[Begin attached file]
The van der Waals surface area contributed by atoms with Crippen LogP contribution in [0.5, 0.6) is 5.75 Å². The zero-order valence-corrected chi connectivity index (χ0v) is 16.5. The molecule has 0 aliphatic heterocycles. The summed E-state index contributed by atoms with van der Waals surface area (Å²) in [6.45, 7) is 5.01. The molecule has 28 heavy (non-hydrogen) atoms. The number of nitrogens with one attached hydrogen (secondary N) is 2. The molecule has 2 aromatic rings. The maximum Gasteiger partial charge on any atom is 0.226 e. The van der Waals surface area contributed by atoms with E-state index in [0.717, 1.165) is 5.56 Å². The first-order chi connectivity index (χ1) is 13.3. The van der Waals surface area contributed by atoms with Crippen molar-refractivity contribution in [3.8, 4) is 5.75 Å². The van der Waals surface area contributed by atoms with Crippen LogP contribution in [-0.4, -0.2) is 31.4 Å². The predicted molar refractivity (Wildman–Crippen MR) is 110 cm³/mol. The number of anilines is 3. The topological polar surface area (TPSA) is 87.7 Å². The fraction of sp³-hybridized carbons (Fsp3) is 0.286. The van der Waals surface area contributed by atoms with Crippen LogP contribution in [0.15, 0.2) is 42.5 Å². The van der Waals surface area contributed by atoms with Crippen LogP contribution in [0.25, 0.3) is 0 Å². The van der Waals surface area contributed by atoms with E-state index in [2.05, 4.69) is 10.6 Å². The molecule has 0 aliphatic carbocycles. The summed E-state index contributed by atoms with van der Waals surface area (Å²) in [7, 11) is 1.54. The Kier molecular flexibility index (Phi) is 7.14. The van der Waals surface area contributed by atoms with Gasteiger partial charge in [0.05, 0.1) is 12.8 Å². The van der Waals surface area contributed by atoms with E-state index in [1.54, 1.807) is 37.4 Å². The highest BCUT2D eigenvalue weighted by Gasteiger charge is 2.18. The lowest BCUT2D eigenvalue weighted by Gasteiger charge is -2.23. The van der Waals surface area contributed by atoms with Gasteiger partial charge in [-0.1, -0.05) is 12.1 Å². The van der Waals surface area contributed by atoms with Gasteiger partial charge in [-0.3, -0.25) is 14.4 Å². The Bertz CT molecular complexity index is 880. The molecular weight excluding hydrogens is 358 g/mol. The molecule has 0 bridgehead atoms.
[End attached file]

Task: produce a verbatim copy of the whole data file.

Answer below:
The van der Waals surface area contributed by atoms with Crippen LogP contribution in [0.5, 0.6) is 5.75 Å². The zero-order valence-corrected chi connectivity index (χ0v) is 16.5. The molecule has 0 aliphatic heterocycles. The summed E-state index contributed by atoms with van der Waals surface area (Å²) in [6.45, 7) is 5.01. The molecule has 28 heavy (non-hydrogen) atoms. The number of nitrogens with one attached hydrogen (secondary N) is 2. The molecule has 2 aromatic rings. The maximum Gasteiger partial charge on any atom is 0.226 e. The van der Waals surface area contributed by atoms with E-state index in [0.717, 1.165) is 5.56 Å². The first-order chi connectivity index (χ1) is 13.3. The van der Waals surface area contributed by atoms with Crippen molar-refractivity contribution in [3.8, 4) is 5.75 Å². The van der Waals surface area contributed by atoms with Crippen LogP contribution in [-0.4, -0.2) is 31.4 Å². The predicted molar refractivity (Wildman–Crippen MR) is 110 cm³/mol. The number of anilines is 3. The topological polar surface area (TPSA) is 87.7 Å². The fraction of sp³-hybridized carbons (Fsp3) is 0.286. The van der Waals surface area contributed by atoms with Crippen LogP contribution in [0.15, 0.2) is 42.5 Å². The van der Waals surface area contributed by atoms with Crippen LogP contribution in [0.25, 0.3) is 0 Å². The van der Waals surface area contributed by atoms with E-state index in [2.05, 4.69) is 10.6 Å². The molecule has 0 aliphatic carbocycles. The summed E-state index contributed by atoms with van der Waals surface area (Å²) in [7, 11) is 1.54. The Kier molecular flexibility index (Phi) is 7.14. The van der Waals surface area contributed by atoms with Gasteiger partial charge in [0.05, 0.1) is 12.8 Å². The van der Waals surface area contributed by atoms with E-state index in [1.54, 1.807) is 37.4 Å². The highest BCUT2D eigenvalue weighted by Gasteiger charge is 2.18. The lowest BCUT2D eigenvalue weighted by Gasteiger charge is -2.23. The van der Waals surface area contributed by atoms with Gasteiger partial charge in [-0.1, -0.05) is 12.1 Å². The van der Waals surface area contributed by atoms with Gasteiger partial charge in [-0.3, -0.25) is 14.4 Å². The Bertz CT molecular complexity index is 880. The molecular weight excluding hydrogens is 358 g/mol. The molecule has 0 bridgehead atoms.